A Percutaneous Laser Discoplasty is a minimally invasive surgical procedure designed to remove a herniated disc or bulging disc material that presses on a root nerve as it exits your spinal cord. You may be a candidate for this procedure if you have a herniated or bulging disc and the disc material has not ruptured into your spinal canal.
In this minimally invasive procedure, your doctor uses a small needle and advanced laser technology to reduce a herniated disc. Refer to the top left illustration. A Percutaneous Laser Discoplasty quickly relieves pain in most patients.
The procedure may be performed on an outpatient basis using a gentle, relaxing medicine and local anesthetic. The technique is described below. Talk to your doctor about your risks and recovery expectations.
1. Inserting the Cannula
After your doctor injects an anesthetic to numb the skin over the area, he inserts a thin needle called a cannula into the spot and into the herniated disc. He uses a fluoroscope, which displays live X-ray images, to guide the placement of the cannula. See illustration 1.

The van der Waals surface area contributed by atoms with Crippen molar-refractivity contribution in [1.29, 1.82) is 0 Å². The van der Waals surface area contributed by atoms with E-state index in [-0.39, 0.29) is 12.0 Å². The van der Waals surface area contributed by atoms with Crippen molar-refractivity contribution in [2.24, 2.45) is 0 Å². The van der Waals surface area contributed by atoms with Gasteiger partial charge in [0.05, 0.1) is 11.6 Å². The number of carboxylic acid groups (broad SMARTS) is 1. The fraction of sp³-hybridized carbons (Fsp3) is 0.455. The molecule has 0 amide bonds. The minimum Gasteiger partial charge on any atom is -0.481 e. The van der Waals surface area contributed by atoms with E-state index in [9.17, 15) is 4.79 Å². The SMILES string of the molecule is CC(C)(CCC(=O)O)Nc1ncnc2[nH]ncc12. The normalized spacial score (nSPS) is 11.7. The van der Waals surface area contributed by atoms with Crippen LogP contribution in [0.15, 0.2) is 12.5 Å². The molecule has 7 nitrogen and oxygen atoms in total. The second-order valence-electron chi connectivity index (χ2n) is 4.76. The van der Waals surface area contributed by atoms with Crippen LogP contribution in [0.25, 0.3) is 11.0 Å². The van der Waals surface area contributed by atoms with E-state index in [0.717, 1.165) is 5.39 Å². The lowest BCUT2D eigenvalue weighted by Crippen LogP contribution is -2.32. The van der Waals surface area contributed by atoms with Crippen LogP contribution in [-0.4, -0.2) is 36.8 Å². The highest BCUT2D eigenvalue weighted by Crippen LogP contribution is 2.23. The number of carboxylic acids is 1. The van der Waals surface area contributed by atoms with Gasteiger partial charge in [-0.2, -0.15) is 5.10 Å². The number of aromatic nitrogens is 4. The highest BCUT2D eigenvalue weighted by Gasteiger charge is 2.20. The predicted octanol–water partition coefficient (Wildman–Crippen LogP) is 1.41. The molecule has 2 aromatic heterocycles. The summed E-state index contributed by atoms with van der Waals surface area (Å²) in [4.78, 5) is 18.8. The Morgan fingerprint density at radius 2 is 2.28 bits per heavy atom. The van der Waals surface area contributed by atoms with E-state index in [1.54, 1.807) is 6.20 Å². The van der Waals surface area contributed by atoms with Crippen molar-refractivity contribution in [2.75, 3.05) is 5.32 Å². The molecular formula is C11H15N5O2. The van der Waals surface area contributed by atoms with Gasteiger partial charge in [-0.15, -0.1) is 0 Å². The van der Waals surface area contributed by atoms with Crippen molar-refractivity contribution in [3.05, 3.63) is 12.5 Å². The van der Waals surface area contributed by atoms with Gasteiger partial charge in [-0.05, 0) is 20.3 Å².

2. Treating the Disc Nucleus
As shown in illustration 2, the surgeon inserts a small laser probe through the cannula and into the disc. The probe emits pulses of laser light into the problem area of the disc.
3. Relieving the Herniation
The laser light creates enough heat to shrink the disc wall area. You may feel some pain during the procedure, which is an indication that your doctor is applying the treatment to the appropriate area. See illustration 3.
4. Recovering from the Procedure
After your physician removes the probe and the needle, he covers the insertion area in the skin with a small bandage. Because no muscles or bone were cut during the procedure, recovery is fast and scarring is minimal.
You may need a day of bed rest after the procedure, and then some physical therapy. You usually can return to your normal daily activities within one to six weeks.